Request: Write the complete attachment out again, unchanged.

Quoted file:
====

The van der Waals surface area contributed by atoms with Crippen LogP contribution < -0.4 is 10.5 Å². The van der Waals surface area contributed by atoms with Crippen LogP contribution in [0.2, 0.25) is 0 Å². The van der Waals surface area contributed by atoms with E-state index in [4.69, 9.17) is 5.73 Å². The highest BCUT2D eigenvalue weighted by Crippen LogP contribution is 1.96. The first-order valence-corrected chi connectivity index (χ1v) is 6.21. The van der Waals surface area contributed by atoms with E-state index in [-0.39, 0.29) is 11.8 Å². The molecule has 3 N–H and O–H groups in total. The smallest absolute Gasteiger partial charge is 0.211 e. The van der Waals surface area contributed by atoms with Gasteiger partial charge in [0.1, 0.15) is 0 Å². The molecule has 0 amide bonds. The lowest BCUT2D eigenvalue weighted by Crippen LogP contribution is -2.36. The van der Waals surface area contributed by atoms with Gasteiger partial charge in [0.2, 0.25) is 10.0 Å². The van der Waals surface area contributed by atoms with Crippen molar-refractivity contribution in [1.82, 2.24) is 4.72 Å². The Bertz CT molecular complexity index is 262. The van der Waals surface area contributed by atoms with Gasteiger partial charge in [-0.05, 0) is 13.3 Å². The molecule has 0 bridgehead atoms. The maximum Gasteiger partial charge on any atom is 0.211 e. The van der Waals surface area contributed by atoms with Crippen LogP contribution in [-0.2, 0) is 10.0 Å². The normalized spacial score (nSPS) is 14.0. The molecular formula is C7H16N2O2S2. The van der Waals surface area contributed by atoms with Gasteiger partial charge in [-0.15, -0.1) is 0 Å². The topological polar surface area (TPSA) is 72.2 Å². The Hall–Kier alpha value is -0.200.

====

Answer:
The van der Waals surface area contributed by atoms with Crippen LogP contribution < -0.4 is 10.5 Å². The van der Waals surface area contributed by atoms with Crippen LogP contribution in [0.2, 0.25) is 0 Å². The van der Waals surface area contributed by atoms with E-state index in [4.69, 9.17) is 5.73 Å². The highest BCUT2D eigenvalue weighted by Crippen LogP contribution is 1.96. The first-order valence-corrected chi connectivity index (χ1v) is 6.21. The van der Waals surface area contributed by atoms with E-state index in [-0.39, 0.29) is 11.8 Å². The molecule has 3 N–H and O–H groups in total. The smallest absolute Gasteiger partial charge is 0.211 e. The van der Waals surface area contributed by atoms with Gasteiger partial charge in [0.1, 0.15) is 0 Å². The molecule has 0 amide bonds. The lowest BCUT2D eigenvalue weighted by Crippen LogP contribution is -2.36. The van der Waals surface area contributed by atoms with Gasteiger partial charge in [0.2, 0.25) is 10.0 Å². The van der Waals surface area contributed by atoms with Crippen molar-refractivity contribution in [1.82, 2.24) is 4.72 Å². The Bertz CT molecular complexity index is 262. The van der Waals surface area contributed by atoms with Gasteiger partial charge in [-0.05, 0) is 13.3 Å². The molecule has 0 bridgehead atoms. The maximum Gasteiger partial charge on any atom is 0.211 e. The van der Waals surface area contributed by atoms with Crippen LogP contribution in [-0.2, 0) is 10.0 Å². The normalized spacial score (nSPS) is 14.0. The molecular formula is C7H16N2O2S2. The van der Waals surface area contributed by atoms with Gasteiger partial charge in [-0.15, -0.1) is 0 Å². The topological polar surface area (TPSA) is 72.2 Å². The Hall–Kier alpha value is -0.200.